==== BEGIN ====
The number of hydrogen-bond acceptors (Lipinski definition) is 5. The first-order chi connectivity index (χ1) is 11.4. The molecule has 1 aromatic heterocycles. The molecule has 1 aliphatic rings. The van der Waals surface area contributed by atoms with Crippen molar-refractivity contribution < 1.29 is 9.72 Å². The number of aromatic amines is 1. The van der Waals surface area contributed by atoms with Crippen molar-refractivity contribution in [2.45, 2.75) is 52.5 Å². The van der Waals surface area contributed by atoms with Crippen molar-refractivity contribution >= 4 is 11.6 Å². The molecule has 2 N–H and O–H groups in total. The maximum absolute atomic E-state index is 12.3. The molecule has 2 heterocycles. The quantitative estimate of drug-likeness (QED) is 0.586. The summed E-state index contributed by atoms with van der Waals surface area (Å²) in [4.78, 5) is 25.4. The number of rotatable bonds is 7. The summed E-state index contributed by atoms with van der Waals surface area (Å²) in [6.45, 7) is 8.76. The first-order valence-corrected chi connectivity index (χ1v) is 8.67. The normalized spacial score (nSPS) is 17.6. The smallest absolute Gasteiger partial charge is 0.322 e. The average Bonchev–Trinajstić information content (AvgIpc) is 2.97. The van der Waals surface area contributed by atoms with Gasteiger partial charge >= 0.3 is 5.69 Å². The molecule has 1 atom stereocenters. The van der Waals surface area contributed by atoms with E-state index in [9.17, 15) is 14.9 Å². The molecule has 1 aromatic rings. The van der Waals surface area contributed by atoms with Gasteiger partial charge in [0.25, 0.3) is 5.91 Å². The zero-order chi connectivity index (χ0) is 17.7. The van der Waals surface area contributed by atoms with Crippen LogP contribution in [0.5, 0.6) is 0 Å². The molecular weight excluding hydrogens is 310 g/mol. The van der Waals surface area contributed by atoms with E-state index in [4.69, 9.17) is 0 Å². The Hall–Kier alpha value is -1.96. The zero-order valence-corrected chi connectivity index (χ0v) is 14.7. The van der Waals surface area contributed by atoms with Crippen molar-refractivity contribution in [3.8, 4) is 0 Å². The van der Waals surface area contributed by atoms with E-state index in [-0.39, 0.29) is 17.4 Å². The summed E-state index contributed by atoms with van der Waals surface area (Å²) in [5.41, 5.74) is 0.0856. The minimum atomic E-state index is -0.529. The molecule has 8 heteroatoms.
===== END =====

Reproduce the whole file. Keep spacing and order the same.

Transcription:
The number of hydrogen-bond acceptors (Lipinski definition) is 5. The first-order chi connectivity index (χ1) is 11.4. The molecule has 1 aromatic heterocycles. The molecule has 1 aliphatic rings. The van der Waals surface area contributed by atoms with Crippen molar-refractivity contribution < 1.29 is 9.72 Å². The number of aromatic amines is 1. The van der Waals surface area contributed by atoms with Crippen molar-refractivity contribution in [2.45, 2.75) is 52.5 Å². The van der Waals surface area contributed by atoms with Crippen molar-refractivity contribution >= 4 is 11.6 Å². The molecule has 2 N–H and O–H groups in total. The maximum absolute atomic E-state index is 12.3. The molecule has 2 heterocycles. The quantitative estimate of drug-likeness (QED) is 0.586. The summed E-state index contributed by atoms with van der Waals surface area (Å²) in [4.78, 5) is 25.4. The number of rotatable bonds is 7. The summed E-state index contributed by atoms with van der Waals surface area (Å²) in [6.45, 7) is 8.76. The first-order valence-corrected chi connectivity index (χ1v) is 8.67. The normalized spacial score (nSPS) is 17.6. The smallest absolute Gasteiger partial charge is 0.322 e. The average Bonchev–Trinajstić information content (AvgIpc) is 2.97. The van der Waals surface area contributed by atoms with Gasteiger partial charge >= 0.3 is 5.69 Å². The molecule has 1 atom stereocenters. The van der Waals surface area contributed by atoms with E-state index in [9.17, 15) is 14.9 Å². The molecule has 1 aromatic rings. The van der Waals surface area contributed by atoms with Gasteiger partial charge in [0.25, 0.3) is 5.91 Å². The zero-order chi connectivity index (χ0) is 17.7. The van der Waals surface area contributed by atoms with Crippen LogP contribution in [0.5, 0.6) is 0 Å². The molecular weight excluding hydrogens is 310 g/mol. The van der Waals surface area contributed by atoms with E-state index in [4.69, 9.17) is 0 Å². The Hall–Kier alpha value is -1.96. The zero-order valence-corrected chi connectivity index (χ0v) is 14.7. The van der Waals surface area contributed by atoms with Crippen molar-refractivity contribution in [3.8, 4) is 0 Å². The van der Waals surface area contributed by atoms with E-state index in [-0.39, 0.29) is 17.4 Å². The summed E-state index contributed by atoms with van der Waals surface area (Å²) in [5.41, 5.74) is 0.0856. The minimum atomic E-state index is -0.529. The molecule has 8 heteroatoms.